Another Hollywood Memory

by TerryWalstrom 19 Replies latest jw friends

  • TerryWalstrom


    “Thanks for the pink Chablis, Marta. Who’s that singing? Sounds familiar.”

    “Michael Franks. Have you ever heard Antonio’s Song?”

    We’re both standing in the living room area of her apartment. The light from a dozen candles is dancing with shadows and a faint scent of cinnamon tickles my senses.

    “Wait--the background arrangement--I recognize the style, the contour and colors. I’d bet anything it’s Claus Ogermann.”

    Marta gives me “a look” and fetches the album cover from atop her turntable lid. Her eyes move side to side and a slow smile lifts the corners of her mouth.

    “You always manage to impress me, Terry. How do you know these things?”

    I sip the Chablis and become aware of a certain something in the timbre of her remarks.

    The tone of voice is rather warm. Maybe that warmth is simply the wine?

    “I’m too modest and unassuming to answer such an indelicate question.”
    I feign a modest turn of the head and lower my eyelids with a flutter.

    Marta Boutel laughs vigorously. She snorts Chablis from her nostrils.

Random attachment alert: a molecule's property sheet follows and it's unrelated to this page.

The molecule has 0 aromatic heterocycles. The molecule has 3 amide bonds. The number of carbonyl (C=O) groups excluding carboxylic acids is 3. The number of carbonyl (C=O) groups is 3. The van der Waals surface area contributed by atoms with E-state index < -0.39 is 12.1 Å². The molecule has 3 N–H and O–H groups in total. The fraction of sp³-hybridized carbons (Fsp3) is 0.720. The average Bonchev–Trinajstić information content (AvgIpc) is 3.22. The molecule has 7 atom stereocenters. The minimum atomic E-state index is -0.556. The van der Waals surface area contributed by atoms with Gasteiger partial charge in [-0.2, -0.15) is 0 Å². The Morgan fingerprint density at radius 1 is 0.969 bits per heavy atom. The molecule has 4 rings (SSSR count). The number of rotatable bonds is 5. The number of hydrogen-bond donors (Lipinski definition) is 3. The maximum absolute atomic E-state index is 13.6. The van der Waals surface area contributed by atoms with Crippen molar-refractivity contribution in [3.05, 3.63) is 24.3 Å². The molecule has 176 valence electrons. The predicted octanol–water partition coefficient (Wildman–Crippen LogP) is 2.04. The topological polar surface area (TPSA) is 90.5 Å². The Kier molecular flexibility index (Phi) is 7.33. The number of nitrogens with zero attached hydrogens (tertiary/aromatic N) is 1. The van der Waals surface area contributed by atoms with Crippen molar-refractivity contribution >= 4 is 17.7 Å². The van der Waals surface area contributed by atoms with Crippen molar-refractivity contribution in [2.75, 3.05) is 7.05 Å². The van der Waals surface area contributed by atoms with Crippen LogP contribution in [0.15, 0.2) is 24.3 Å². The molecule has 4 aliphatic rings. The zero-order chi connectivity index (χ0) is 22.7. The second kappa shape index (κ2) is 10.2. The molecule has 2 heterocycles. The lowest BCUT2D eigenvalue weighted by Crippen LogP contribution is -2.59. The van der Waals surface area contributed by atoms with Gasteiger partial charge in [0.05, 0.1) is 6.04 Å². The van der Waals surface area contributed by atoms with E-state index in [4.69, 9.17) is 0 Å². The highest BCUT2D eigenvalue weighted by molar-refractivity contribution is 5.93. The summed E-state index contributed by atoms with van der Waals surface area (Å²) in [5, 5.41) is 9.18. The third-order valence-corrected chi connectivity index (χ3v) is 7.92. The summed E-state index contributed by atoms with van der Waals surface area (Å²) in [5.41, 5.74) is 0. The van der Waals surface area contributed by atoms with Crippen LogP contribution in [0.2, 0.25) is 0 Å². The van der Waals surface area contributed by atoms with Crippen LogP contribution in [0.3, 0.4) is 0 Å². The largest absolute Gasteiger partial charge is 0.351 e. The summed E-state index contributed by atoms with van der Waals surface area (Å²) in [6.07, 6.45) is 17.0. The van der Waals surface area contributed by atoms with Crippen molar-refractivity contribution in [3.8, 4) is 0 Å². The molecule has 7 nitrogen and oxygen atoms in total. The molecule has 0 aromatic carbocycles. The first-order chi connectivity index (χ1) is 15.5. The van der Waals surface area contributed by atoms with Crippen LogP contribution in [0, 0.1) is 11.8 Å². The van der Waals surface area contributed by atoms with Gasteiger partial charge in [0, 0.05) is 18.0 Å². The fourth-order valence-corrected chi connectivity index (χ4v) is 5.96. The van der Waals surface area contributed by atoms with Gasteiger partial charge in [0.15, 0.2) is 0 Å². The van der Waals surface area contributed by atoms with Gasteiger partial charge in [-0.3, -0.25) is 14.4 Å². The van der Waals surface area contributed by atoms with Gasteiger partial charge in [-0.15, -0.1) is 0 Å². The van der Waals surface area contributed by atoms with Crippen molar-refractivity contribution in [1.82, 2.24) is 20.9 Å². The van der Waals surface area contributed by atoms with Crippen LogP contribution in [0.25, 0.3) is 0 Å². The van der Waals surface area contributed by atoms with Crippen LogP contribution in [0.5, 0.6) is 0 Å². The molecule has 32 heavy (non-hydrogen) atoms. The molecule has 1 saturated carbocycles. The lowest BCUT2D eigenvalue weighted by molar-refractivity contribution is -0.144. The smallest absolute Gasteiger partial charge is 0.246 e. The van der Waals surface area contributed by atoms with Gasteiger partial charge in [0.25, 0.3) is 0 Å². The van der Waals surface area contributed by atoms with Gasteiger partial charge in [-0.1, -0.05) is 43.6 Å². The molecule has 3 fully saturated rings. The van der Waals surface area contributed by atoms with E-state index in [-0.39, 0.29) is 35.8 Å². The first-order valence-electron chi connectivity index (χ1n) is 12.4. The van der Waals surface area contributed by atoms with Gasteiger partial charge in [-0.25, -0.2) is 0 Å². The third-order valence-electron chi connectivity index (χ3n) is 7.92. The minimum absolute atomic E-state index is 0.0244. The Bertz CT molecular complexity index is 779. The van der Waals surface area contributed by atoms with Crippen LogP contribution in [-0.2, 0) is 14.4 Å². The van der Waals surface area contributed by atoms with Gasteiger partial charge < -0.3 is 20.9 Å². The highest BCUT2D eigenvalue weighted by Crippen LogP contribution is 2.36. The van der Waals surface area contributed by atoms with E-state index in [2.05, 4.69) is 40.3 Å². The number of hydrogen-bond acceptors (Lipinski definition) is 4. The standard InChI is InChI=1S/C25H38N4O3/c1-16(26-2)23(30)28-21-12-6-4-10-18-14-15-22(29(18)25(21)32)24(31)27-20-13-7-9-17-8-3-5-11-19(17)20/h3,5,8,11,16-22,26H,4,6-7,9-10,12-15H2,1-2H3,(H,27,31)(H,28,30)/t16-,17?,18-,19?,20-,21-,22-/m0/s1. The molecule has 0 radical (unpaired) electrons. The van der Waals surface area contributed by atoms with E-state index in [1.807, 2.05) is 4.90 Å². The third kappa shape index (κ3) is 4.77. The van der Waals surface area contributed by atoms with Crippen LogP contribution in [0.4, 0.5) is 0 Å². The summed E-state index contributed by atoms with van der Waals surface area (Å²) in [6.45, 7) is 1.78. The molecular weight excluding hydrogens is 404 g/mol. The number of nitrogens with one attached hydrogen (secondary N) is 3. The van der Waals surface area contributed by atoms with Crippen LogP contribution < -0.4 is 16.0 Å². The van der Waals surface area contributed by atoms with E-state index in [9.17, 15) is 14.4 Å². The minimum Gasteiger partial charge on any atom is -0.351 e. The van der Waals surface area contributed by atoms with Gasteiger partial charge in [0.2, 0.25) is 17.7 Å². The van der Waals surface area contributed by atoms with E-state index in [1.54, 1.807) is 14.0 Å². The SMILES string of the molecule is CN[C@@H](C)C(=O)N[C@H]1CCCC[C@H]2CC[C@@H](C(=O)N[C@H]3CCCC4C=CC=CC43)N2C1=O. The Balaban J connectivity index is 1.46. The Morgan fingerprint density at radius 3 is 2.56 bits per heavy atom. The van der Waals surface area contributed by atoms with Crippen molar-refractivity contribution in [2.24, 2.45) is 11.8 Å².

Now I’m laughing, too.

    Uh-oh--we’re having a…”moment.”
    I don’t want to have a moment with Marta Boutel--she’s my frickin’ co-worker. She’s the manager of the Art Gallery where I work as an Art Sales Consultant.

    “Actually, I’m an autodidact. That’s a----”

    -- a person who self-teaches--I know, Terry, I’m a genius too…”
    (Only slightly peevish. )

    “Well, nobody should ever sell you short--that’s obvious. Is this artwork yours--I mean BY you, as we say in the swamp.”

    Marta frowns speculatively for a millisecond and then grins with discovery.

    “I find you to be charming and always entertaining, Terry.”

    Her eyes have caught the candlelight just right. But--I don’t want the candles bouncing off her dark eyes--she’s my frickin’ coworker and...well--I explained that already. Were you paying attention?

    Marta is a sophisticated person. She’s cultured in a way which never suggests elitism nor a show for effect. Bright? Yep. Her mind shoots sparks. I don’t ever have to dumb it down--I should remember that.
    Marta Boutel invited me up to her apartment to riposte in a high voltage bit of repartee. We’re both starved for it. “It” meaning banter, you’re getting way ahead of this story, aren’t you?

    Now Ms. Boutel is poised next to a large shadow box frame made of acrylic-- inside, a remarkable pencil drawing in Prismacolor is suspended and mounted on a textured linen matte. The quality of whimsy and imagination is striking! There is something penciled in around the yellow birds turned this way and that in the composition, “Canary? Canary? Where’s My Canary?”

    She’s quite proud of it. I’m grateful I don’t have to pretend to admire her exquisite touch. I am truly impressed and I tell her so.

    “Wow. Like you, Marta--this is completely original and impossible to ignore. Where’d the idea originate?”